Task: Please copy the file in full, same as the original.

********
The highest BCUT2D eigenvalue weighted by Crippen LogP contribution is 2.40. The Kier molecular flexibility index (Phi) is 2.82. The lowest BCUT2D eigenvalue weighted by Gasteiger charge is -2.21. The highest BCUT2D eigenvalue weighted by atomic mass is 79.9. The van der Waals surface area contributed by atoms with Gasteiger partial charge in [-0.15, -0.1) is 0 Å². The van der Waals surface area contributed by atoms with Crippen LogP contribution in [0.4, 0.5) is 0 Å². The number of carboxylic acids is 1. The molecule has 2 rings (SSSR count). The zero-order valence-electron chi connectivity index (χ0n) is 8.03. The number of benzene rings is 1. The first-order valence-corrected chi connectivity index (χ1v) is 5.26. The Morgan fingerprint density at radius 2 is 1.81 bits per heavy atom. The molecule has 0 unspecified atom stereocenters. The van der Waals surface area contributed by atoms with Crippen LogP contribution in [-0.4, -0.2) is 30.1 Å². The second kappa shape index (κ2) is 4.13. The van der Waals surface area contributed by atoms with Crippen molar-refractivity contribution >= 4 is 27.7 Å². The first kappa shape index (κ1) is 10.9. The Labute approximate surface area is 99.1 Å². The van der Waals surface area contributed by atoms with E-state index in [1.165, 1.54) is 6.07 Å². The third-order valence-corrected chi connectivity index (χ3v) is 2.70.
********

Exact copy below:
The highest BCUT2D eigenvalue weighted by Crippen LogP contribution is 2.40. The Kier molecular flexibility index (Phi) is 2.82. The lowest BCUT2D eigenvalue weighted by Gasteiger charge is -2.21. The highest BCUT2D eigenvalue weighted by atomic mass is 79.9. The van der Waals surface area contributed by atoms with Gasteiger partial charge in [-0.15, -0.1) is 0 Å². The van der Waals surface area contributed by atoms with Crippen LogP contribution in [0.4, 0.5) is 0 Å². The number of carboxylic acids is 1. The molecule has 2 rings (SSSR count). The zero-order valence-electron chi connectivity index (χ0n) is 8.03. The number of benzene rings is 1. The first-order valence-corrected chi connectivity index (χ1v) is 5.26. The Morgan fingerprint density at radius 2 is 1.81 bits per heavy atom. The molecule has 0 unspecified atom stereocenters. The van der Waals surface area contributed by atoms with Crippen LogP contribution in [-0.4, -0.2) is 30.1 Å². The second kappa shape index (κ2) is 4.13. The van der Waals surface area contributed by atoms with Crippen molar-refractivity contribution >= 4 is 27.7 Å². The first kappa shape index (κ1) is 10.9. The Labute approximate surface area is 99.1 Å². The van der Waals surface area contributed by atoms with E-state index in [1.165, 1.54) is 6.07 Å². The third-order valence-corrected chi connectivity index (χ3v) is 2.70.